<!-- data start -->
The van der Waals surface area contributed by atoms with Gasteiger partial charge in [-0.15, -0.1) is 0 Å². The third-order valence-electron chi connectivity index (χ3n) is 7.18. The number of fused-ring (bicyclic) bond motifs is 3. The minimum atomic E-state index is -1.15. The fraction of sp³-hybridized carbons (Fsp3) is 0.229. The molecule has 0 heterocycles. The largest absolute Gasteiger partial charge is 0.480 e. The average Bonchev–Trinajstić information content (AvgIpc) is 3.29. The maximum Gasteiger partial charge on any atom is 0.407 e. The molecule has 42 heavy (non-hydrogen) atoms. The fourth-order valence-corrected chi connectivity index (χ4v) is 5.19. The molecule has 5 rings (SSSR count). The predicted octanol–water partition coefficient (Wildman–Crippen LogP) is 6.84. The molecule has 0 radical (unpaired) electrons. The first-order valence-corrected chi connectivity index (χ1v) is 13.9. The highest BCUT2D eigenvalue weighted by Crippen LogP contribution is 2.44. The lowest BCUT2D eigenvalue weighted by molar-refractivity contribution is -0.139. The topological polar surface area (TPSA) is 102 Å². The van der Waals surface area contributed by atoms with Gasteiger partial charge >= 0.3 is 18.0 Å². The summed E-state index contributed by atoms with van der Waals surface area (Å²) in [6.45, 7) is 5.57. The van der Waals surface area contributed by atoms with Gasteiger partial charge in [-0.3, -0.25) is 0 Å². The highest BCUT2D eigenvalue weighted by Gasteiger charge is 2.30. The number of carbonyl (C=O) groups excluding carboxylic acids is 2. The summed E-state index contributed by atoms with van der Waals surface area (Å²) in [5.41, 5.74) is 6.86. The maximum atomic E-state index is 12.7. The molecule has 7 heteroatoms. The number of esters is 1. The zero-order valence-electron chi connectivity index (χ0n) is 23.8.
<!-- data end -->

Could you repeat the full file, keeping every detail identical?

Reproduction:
The van der Waals surface area contributed by atoms with Gasteiger partial charge in [-0.15, -0.1) is 0 Å². The third-order valence-electron chi connectivity index (χ3n) is 7.18. The number of fused-ring (bicyclic) bond motifs is 3. The minimum atomic E-state index is -1.15. The fraction of sp³-hybridized carbons (Fsp3) is 0.229. The molecule has 0 heterocycles. The largest absolute Gasteiger partial charge is 0.480 e. The average Bonchev–Trinajstić information content (AvgIpc) is 3.29. The maximum Gasteiger partial charge on any atom is 0.407 e. The molecule has 42 heavy (non-hydrogen) atoms. The fourth-order valence-corrected chi connectivity index (χ4v) is 5.19. The molecule has 5 rings (SSSR count). The predicted octanol–water partition coefficient (Wildman–Crippen LogP) is 6.84. The molecule has 0 radical (unpaired) electrons. The first-order valence-corrected chi connectivity index (χ1v) is 13.9. The highest BCUT2D eigenvalue weighted by Crippen LogP contribution is 2.44. The lowest BCUT2D eigenvalue weighted by molar-refractivity contribution is -0.139. The topological polar surface area (TPSA) is 102 Å². The van der Waals surface area contributed by atoms with Gasteiger partial charge >= 0.3 is 18.0 Å². The summed E-state index contributed by atoms with van der Waals surface area (Å²) in [6.45, 7) is 5.57. The van der Waals surface area contributed by atoms with Gasteiger partial charge in [-0.3, -0.25) is 0 Å². The highest BCUT2D eigenvalue weighted by Gasteiger charge is 2.30. The number of carbonyl (C=O) groups excluding carboxylic acids is 2. The summed E-state index contributed by atoms with van der Waals surface area (Å²) in [5.41, 5.74) is 6.86. The maximum atomic E-state index is 12.7. The molecule has 7 heteroatoms. The number of esters is 1. The zero-order valence-electron chi connectivity index (χ0n) is 23.8.